As mentioned above, although many modifier loci have been mapped, few genes have been cloned (reviewed in Flint et al., 2005), with the number involved in cancer being even smaller. The first locus to be mapped as a cancer modifier in the mouse was the Mom1 locus on chromosome 4 (Dietrich et al., 1993), found to modify the Apc gene mutation, Min (Apcmin), an inducer of intestinal cancer (Moser et al., 1992). Additional studies showed that Mom1 modified not only intestinal tumor number, the phenotype for which it was identified, but also tumor size (Gould et al., 1996). Further analysis identified secretory phospholipase A2 (Plag2g2a) as a candidate gene for the Mom1 locus (MacPhee et al., 1995); Plag2g2a was later shown to functionally modify the Apc mutation (Cormier et al., 1997). Interestingly, studies in humans suggested that PLA2G2A does not play a major modifying role in human colorectal cancers, due to a lack of functional polymorphic differences in the human gene (Riggins et al., 1995Tomlinson et al., 1996). Although this highlights the differences between mouse and human, additional Modifier of Min (Mom) genes have been mapped, and the genes are currently being identified and tested for their role in human cancer.

In contrast, the gene Sipa1, originally identified as the gene underlying the metastasis modifier loci Mtes1, is associated with breast cancer tumorigenesis in both mouse and humans. The MMTV-polyoma middle T (MMTV-PyMT) transgenic mouse model develops mammary tumors as well as extensive metastases, with metastatic growth being influenced by strain background (Lifsted et al., 1998). QTL mapping identified Mtes1 as a metastasis modifier locus on mouse chromosome 19 (Hunter et al., 2001), and the region was further narrowed down by taking advantage of haplotype analysis (Park et al., 2003b). A combination of sequence and functional analysis originally identified Sipa1 as a polymorphic candidate for the Mtes1 locus (Park et al., 2005). SNP analysis of human breast tumors found that germline polymorphisms of the Sipa1 gene are associated with metastatic potential and poor prognosis (Crawford et al., 2006), demonstrating that genes identified by modifier screens in the mouse can play a role in human cancer.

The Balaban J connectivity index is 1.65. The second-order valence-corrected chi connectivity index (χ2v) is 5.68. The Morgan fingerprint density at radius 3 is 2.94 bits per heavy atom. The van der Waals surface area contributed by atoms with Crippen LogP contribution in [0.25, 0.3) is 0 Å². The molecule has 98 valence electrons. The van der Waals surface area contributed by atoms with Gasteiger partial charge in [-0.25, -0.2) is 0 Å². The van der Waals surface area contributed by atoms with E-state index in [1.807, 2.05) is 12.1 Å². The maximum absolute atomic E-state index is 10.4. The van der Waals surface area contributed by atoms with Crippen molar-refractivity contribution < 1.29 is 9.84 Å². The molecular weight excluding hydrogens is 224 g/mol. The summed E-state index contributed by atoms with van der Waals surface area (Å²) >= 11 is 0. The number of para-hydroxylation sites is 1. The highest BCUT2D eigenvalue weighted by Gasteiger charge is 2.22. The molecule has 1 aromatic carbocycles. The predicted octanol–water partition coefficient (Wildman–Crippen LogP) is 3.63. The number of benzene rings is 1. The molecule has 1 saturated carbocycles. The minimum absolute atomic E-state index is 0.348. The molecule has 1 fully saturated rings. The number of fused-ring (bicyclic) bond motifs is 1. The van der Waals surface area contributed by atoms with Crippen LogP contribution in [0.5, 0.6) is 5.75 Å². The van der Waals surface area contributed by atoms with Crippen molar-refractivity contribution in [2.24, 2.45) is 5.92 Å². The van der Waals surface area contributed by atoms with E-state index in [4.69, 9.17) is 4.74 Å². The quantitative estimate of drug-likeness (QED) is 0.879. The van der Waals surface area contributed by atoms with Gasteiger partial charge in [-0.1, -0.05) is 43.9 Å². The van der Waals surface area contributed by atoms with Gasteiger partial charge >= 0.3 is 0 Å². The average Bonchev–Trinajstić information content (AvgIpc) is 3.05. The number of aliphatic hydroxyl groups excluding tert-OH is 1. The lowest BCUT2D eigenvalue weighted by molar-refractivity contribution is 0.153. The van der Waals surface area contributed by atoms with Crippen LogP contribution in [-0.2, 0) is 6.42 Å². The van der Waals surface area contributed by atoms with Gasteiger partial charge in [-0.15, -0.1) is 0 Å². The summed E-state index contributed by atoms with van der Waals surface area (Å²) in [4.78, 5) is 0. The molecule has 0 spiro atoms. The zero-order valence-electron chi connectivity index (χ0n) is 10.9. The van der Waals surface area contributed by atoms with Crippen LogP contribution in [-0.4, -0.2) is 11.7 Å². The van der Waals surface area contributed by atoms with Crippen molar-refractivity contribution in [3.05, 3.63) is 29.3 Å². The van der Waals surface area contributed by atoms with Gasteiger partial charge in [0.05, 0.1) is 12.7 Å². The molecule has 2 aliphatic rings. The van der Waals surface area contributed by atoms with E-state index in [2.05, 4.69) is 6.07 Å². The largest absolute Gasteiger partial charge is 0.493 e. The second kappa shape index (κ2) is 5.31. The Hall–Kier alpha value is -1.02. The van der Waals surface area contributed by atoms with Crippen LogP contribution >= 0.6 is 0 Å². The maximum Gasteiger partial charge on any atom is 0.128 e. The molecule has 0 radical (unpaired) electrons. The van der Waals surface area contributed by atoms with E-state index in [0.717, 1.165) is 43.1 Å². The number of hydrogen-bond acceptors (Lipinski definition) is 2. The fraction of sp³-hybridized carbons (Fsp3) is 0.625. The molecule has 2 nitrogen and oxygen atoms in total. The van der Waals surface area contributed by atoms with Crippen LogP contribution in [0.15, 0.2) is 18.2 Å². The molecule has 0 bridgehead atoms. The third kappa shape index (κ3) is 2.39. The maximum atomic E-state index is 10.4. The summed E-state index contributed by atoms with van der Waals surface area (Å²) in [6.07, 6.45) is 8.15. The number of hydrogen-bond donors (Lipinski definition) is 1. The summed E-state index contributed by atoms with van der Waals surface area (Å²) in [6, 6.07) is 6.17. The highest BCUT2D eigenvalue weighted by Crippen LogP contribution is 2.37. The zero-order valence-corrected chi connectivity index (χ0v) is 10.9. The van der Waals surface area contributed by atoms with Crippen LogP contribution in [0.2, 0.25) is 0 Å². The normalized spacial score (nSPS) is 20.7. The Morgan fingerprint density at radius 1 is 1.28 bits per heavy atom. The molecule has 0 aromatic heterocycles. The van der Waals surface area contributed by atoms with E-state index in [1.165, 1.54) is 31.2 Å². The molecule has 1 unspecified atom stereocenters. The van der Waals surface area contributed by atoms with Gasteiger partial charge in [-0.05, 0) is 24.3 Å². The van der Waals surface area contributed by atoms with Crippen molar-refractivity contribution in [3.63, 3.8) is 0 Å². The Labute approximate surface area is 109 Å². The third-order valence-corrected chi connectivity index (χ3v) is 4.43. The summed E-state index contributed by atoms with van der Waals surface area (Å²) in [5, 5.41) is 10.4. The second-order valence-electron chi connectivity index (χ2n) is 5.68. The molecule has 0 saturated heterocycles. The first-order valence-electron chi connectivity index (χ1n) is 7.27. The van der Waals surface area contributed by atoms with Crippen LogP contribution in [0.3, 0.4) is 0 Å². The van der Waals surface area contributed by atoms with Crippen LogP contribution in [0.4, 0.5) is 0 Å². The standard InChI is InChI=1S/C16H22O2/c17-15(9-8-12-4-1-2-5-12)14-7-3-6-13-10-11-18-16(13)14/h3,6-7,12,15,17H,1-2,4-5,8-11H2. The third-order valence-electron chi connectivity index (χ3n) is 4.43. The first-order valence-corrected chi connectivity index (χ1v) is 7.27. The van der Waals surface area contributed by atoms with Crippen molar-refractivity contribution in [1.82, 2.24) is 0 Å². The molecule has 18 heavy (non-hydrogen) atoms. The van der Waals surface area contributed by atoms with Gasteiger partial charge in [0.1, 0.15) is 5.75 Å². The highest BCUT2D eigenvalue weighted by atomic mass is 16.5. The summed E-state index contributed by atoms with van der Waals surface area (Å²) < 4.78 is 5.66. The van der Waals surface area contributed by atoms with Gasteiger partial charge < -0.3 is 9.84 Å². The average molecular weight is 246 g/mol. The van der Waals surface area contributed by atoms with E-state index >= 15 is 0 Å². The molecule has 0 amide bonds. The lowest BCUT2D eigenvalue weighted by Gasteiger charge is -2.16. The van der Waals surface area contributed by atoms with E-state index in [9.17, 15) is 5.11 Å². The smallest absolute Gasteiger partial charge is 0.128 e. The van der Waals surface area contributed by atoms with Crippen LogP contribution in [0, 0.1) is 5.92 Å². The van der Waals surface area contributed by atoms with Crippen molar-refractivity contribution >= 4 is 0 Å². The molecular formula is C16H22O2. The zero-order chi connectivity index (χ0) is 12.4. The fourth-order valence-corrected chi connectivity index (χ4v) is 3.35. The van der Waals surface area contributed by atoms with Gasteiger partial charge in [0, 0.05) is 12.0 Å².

Another example of the complexities of modifier interactions in cancer is the nerve sheath tumor resistance locus (Nstr1), a modifier locus on mouse chromosome 19 found to affect incidence of peripheral nerve sheath tumors in an Nf1−/+;p53−/+ cis mouse model of neurofibromatosis type 1 (Reilly et al., 2006). Interestingly, the Nstr1-modifying effect is dependent on epigenetic factors on other chromosomes, with susceptibility differences only being seen if the Nf1;p53 mutant chromosome 11 was passed on to the progeny from the father. More recent studies used a chromosome substitution strain with a C57BL/6J background and A/J chromosome 19 to show that a modifier on chromosome 19 affects both the incidence and latency of peripheral nerve sheath tumors, as well as astrocytoma, another tumor type seen in the Nf1−/+ p53−/+ cis mouse model but not previously believed to be modified by a locus on chromosome 19. Additionally, the effects of the A/J chromosome 19 vary based not only on inheritance of the Nf1;p53 mutant chromosome as seen previously but also on the sex of the progeny (Walrath et al., 2009). These findings demonstrate not only the complex interactions between genetic background and tumorigenesis but also stress the importance of interpreting the role of genes in tumorigenesis in the context of the genetic background being studied.Go to:

III. CANCER PARADIGMS AND LESSONS FROM THE MOUSE